Grocery prices increased 15.5% since September
Grocery prices in the Netherlands have increased by a massive 15.5 percent since September, according to research agency GfK’s shopping trolly study. In September, the shopping trolley with 55 basic products cost 100 euros. In mid-May, it cost 115.60 euros, De Telegraaf reports.
GfK fills the trolley with 55 products customers buy most at Dutch supermarkets, covering A-brands and house brands at nine supermarkets representing almost 92 percent of the Netherlands’ total supermarket turnover. These are Albert Heijn, Jumbo, Lidl, Aldi, Coop, Dirk, Dekamarkt, Hoogvliet, and Plus.
“We know that the 55 basic products are representative of purchasing behavior,” Norman Buysse, retail director at GfK, said to the newspaper. “It is really the basic range of the most popular items. A liter of semi-skimmed milk, whole wheat bread, toothpaste, flour, margarine, all products we all buy regularly.”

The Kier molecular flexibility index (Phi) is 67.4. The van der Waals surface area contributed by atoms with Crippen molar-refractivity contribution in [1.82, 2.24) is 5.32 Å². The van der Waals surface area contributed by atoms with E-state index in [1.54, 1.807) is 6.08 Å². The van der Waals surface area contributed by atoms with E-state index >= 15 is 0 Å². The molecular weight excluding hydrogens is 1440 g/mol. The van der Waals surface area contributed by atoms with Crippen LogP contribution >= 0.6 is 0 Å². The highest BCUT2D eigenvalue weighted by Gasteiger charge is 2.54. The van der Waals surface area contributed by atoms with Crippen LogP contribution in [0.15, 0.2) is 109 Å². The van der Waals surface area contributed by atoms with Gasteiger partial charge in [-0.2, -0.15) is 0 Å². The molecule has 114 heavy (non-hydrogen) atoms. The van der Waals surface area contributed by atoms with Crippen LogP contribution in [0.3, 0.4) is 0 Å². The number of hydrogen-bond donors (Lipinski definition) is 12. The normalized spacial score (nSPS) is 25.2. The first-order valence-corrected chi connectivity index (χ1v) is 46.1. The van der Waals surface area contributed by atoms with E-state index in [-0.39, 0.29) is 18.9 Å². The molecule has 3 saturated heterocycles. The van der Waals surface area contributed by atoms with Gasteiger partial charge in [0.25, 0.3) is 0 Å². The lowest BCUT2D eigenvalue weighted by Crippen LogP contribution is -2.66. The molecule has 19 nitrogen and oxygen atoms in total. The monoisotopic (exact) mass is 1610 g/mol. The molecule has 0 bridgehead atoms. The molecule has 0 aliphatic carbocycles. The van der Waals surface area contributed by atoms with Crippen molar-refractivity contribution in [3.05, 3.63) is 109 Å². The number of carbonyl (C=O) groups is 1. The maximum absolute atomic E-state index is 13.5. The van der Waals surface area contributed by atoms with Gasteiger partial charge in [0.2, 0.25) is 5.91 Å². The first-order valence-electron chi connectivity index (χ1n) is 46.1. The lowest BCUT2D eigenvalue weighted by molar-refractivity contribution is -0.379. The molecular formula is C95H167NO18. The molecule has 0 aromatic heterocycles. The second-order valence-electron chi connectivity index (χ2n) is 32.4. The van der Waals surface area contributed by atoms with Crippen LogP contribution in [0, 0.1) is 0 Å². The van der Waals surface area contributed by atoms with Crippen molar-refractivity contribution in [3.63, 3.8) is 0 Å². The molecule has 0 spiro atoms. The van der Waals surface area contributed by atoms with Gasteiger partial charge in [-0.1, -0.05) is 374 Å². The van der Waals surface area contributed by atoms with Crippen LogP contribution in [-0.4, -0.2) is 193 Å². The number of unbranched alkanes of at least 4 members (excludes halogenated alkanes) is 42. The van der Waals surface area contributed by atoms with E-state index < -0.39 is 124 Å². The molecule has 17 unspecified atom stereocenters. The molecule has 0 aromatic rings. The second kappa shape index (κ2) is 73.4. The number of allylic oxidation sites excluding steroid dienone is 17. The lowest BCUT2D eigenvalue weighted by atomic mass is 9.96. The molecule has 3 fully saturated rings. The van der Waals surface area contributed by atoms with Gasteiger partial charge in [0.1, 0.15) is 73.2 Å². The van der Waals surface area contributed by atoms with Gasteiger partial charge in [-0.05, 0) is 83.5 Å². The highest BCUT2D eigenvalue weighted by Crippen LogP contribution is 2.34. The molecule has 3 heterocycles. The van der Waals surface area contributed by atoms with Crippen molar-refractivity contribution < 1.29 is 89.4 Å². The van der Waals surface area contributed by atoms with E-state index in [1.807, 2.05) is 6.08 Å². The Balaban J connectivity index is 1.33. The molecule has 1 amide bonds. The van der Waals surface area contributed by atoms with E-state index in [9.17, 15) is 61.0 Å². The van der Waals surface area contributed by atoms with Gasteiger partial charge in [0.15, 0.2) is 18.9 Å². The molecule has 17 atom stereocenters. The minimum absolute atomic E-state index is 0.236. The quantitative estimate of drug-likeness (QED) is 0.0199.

“A-brands have risen in price more than house brands,” said Buysse. “Branded product manufacturers have a stronger negotiating position and can pass on price increases more quickly. House brand manufacturers may also have longer-running contracts. In both A-brands and house brands, coffee prices increased a lot because the harvest failed.”
Another contributing factor may be supermarkets’ fear of getting an “expensive” reputation, so they may hesitate longer to increase the prices of their own brands.
“An increase of 15.5 percent is huge,” Buysse said to the newspaper. “Inflation can easily reach 20 percent this year.”